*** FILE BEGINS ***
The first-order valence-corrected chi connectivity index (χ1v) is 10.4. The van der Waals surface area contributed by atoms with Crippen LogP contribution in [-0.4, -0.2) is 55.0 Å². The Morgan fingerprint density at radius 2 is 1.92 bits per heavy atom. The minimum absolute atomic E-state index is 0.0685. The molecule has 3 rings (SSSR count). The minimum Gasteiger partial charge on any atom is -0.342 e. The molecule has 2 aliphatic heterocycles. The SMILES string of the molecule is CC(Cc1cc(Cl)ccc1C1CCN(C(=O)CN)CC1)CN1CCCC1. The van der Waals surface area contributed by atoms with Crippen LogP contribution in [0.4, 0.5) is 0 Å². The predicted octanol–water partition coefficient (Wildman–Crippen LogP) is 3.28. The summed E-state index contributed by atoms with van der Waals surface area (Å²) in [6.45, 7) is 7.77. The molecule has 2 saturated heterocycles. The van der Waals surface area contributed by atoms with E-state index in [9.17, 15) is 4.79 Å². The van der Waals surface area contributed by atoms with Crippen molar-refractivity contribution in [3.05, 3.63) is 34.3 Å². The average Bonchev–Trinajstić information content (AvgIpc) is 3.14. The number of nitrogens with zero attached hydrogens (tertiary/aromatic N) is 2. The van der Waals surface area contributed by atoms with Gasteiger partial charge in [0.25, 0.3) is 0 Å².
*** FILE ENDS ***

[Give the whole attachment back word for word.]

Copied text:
The first-order valence-corrected chi connectivity index (χ1v) is 10.4. The van der Waals surface area contributed by atoms with Crippen LogP contribution in [-0.4, -0.2) is 55.0 Å². The Morgan fingerprint density at radius 2 is 1.92 bits per heavy atom. The minimum absolute atomic E-state index is 0.0685. The molecule has 3 rings (SSSR count). The minimum Gasteiger partial charge on any atom is -0.342 e. The molecule has 2 aliphatic heterocycles. The SMILES string of the molecule is CC(Cc1cc(Cl)ccc1C1CCN(C(=O)CN)CC1)CN1CCCC1. The van der Waals surface area contributed by atoms with Crippen LogP contribution in [0.4, 0.5) is 0 Å². The predicted octanol–water partition coefficient (Wildman–Crippen LogP) is 3.28. The summed E-state index contributed by atoms with van der Waals surface area (Å²) in [6.45, 7) is 7.77. The molecule has 2 saturated heterocycles. The van der Waals surface area contributed by atoms with E-state index in [9.17, 15) is 4.79 Å². The van der Waals surface area contributed by atoms with Crippen molar-refractivity contribution in [3.05, 3.63) is 34.3 Å². The average Bonchev–Trinajstić information content (AvgIpc) is 3.14. The number of nitrogens with zero attached hydrogens (tertiary/aromatic N) is 2. The van der Waals surface area contributed by atoms with Gasteiger partial charge in [0.25, 0.3) is 0 Å².